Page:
“GUY wasn’t really a hard record to make,” Earle said. “We did it fast, five or six days with almost no overdubbing. I wanted it to sound live…When you’ve got a catalog like Guy’s and you’re only doing sixteen tracks, you know each one is going to be strong.”

      When he was making TOWNES, Earle recorded “Pancho and Lefty” first; it was a big record, covered over by no less than Willie Nelson, Merle Haggard and Bob Dylan. “You had to go into the bar and right away knock out the biggest guy in the room,” Earle recalled.

      With GUY it was a different process. Clark didn’t have that one career-defining hit, but he wasn’t exactly unknown. “Desperados,” “LA Freeway” were pre-“Americana” style hits. “New Cut Road” charted for Bobby Bare and was recorded by Johnny Cash. “Heartbroke” was a # 1 country record for Ricky Skaggs in 1982. But when you added it up, Clark’s songs wove together into variegated life tapestry, far more than the sum of the parts.

      Los Lobos is unlike any other band, so it’s not surprising that the group’s first-ever Christmas album – Llegó Navidad – would break the holiday-album mold too.

      Instead of relying on over-played seasonal standards for its latest album, the band, along with some friends, started out by researching and collecting nearly 150 different traditional (and not-so-traditional) Christmas songs from North, Central and South America. After narrowing down the list to 11 songs – and then adding their own original to the mix – David Hidalgo, Louie Perez, Cesar Rosas, Conrad Lozano and Steve Berlin recorded them on their home turf in East Los Angeles.

      The band set out to sing new life into these old songs and make the kind of fresh and vital holiday album that only Los Lobos could make. You’ve probably never heard 10 of the songs (“Arbolito de Navidad” and “Regalo de Reyes”); one you’ve absolutely heard (“Feliz Navidad”); and one you’ve definitely never heard (“Christmas And You”) – which was written especially for the album.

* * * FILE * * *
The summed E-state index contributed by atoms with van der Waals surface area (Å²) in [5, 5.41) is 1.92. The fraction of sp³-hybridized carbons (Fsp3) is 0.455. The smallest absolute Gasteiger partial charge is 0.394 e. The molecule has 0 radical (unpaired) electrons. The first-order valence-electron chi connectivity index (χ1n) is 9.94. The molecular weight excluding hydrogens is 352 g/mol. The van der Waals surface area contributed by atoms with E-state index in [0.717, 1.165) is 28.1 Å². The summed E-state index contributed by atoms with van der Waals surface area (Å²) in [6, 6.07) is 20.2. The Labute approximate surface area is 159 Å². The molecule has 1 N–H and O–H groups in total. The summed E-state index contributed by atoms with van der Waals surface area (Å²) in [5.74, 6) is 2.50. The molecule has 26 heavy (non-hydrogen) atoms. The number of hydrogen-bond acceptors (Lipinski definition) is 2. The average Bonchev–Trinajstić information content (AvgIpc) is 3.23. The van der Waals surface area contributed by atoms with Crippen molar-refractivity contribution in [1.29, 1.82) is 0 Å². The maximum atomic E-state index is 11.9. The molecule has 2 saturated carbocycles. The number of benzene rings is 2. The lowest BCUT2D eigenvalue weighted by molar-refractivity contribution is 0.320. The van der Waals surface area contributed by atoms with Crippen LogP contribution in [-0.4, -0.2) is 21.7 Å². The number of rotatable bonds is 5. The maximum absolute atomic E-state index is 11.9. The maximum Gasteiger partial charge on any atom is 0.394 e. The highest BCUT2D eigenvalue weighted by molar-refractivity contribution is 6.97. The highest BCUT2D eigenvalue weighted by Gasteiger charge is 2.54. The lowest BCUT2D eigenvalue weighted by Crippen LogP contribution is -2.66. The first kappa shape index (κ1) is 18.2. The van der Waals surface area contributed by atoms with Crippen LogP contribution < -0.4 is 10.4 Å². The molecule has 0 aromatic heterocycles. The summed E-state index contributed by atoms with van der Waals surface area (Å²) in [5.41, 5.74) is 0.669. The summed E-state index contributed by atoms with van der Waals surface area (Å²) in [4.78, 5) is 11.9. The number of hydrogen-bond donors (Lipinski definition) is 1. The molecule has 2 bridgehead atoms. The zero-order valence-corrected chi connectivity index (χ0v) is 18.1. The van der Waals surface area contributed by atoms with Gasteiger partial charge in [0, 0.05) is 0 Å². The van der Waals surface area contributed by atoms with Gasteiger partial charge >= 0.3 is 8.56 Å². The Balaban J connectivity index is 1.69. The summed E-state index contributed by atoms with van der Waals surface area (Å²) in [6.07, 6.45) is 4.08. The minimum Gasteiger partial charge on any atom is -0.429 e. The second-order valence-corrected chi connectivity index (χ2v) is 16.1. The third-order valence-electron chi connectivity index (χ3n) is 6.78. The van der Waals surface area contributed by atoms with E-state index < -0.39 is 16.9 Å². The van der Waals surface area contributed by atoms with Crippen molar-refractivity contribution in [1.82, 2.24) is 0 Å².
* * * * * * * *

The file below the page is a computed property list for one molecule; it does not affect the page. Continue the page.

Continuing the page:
Llegó Navidad opens with Rosas singing “La Rama” (the branch), a lively song played in the regional folk style known as son jarocho, which is popular in the Veracruz region of Mexico. La Rama is also the name of the traditional Mexican holiday custom where the community adorns branches from a tree and displays them in a nightly procession through the neighborhood.

      Hidalgo sings lead on “Christmas Time In Texas,” a track made popular by Tex-Mex legend Freddy Fender. Lozano’s distorted upright bass keeps time with his son Jason Lozano on drums, who makes special guest appearance on the song.

      “Dónde Está Santa Claus” fires on all cylinders like a lowered Chevy Impala cruising Whittier Boulevard on the weekend. Berlin’s warm Vox Continental organ and Perez’s potent drumming create a head-nodding groove that’s miles away from the 1958 original, which was a novelty hit for 12-year-old singer Augie Rios. His version featured a full orchestra and poppy background vocals.

      One of the interesting things about Llegó Navidad is that the rancheras, salsas and son jarochos on the album would sound right at home on the group’s 1978 debut, Los Lobos del Este de Los Angeles. It’s a rare full-circle moment for the Grammy®-winning band, which has prided itself on never covering the same ground twice while making music for nearly 50 years.

      Their journey began in 1973, when Hidalgo (vocals, guitar, and pretty much anything with strings), Perez (drums, vocals, guitar), Rosas (vocals, guitar), and Lozano (bass, vocals, guitarrón) earned their stripes playing revved-up versions of Mexican folk music in restaurants and at parties. The band evolved in the 1980s as it tapped into L.A.’s burgeoning punk and college rock scenes. They were soon sharing bills with bands like the Circle Jerks, Public Image Ltd. and the Blasters, whose saxophonist, Steve Berlin, would eventually leave the group to join Los Lobos in 1984.

      Early on, Los Lobos enjoyed critical success, winning the Grammy® for Best Mexican-American Performance for “Anselma” from its 1983 EP …And a Time to Dance. A year later, the group released its full-length, major-label debut, How Will the Wolf Survive? Co-produced by Berlin and T Bone Burnett, the album was a college rock sensation that helped Los Lobos tie with Bruce Springsteen as Rolling Stone’s Artist of the Year.